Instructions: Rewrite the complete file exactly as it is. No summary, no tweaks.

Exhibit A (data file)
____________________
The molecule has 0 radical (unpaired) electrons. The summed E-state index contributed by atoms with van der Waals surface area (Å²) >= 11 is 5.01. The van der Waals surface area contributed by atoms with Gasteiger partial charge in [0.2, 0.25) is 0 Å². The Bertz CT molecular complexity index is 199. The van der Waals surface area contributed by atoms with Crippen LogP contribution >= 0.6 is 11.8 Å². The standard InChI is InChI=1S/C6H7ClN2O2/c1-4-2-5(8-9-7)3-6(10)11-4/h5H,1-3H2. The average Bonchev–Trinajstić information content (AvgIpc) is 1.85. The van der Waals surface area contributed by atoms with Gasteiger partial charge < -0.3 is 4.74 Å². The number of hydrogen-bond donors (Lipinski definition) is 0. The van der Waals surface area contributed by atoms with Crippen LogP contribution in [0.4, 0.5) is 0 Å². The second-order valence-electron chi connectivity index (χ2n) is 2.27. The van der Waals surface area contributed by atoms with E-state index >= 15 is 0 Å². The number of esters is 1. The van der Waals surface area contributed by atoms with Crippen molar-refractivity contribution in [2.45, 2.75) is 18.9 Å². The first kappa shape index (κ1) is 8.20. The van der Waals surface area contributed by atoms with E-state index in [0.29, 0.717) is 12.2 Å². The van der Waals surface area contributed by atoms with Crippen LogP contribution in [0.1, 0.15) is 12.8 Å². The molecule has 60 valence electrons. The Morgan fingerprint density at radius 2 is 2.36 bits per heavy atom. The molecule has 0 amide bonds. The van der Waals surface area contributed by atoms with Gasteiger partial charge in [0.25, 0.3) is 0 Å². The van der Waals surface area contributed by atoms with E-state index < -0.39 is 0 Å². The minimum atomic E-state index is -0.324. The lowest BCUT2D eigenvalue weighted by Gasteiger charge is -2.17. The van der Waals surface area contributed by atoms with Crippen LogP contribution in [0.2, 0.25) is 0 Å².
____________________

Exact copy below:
The molecule has 0 radical (unpaired) electrons. The summed E-state index contributed by atoms with van der Waals surface area (Å²) >= 11 is 5.01. The van der Waals surface area contributed by atoms with Gasteiger partial charge in [0.2, 0.25) is 0 Å². The Bertz CT molecular complexity index is 199. The van der Waals surface area contributed by atoms with Crippen LogP contribution >= 0.6 is 11.8 Å². The standard InChI is InChI=1S/C6H7ClN2O2/c1-4-2-5(8-9-7)3-6(10)11-4/h5H,1-3H2. The average Bonchev–Trinajstić information content (AvgIpc) is 1.85. The van der Waals surface area contributed by atoms with Gasteiger partial charge < -0.3 is 4.74 Å². The number of hydrogen-bond donors (Lipinski definition) is 0. The van der Waals surface area contributed by atoms with Crippen LogP contribution in [0.4, 0.5) is 0 Å². The second-order valence-electron chi connectivity index (χ2n) is 2.27. The van der Waals surface area contributed by atoms with E-state index >= 15 is 0 Å². The number of esters is 1. The van der Waals surface area contributed by atoms with Crippen molar-refractivity contribution in [2.45, 2.75) is 18.9 Å². The first kappa shape index (κ1) is 8.20. The van der Waals surface area contributed by atoms with E-state index in [0.29, 0.717) is 12.2 Å². The van der Waals surface area contributed by atoms with Crippen LogP contribution in [0.1, 0.15) is 12.8 Å². The molecule has 60 valence electrons. The Morgan fingerprint density at radius 2 is 2.36 bits per heavy atom. The molecule has 0 amide bonds. The van der Waals surface area contributed by atoms with Gasteiger partial charge in [0.25, 0.3) is 0 Å². The van der Waals surface area contributed by atoms with E-state index < -0.39 is 0 Å². The minimum atomic E-state index is -0.324. The lowest BCUT2D eigenvalue weighted by Gasteiger charge is -2.17. The van der Waals surface area contributed by atoms with Crippen LogP contribution in [0.2, 0.25) is 0 Å².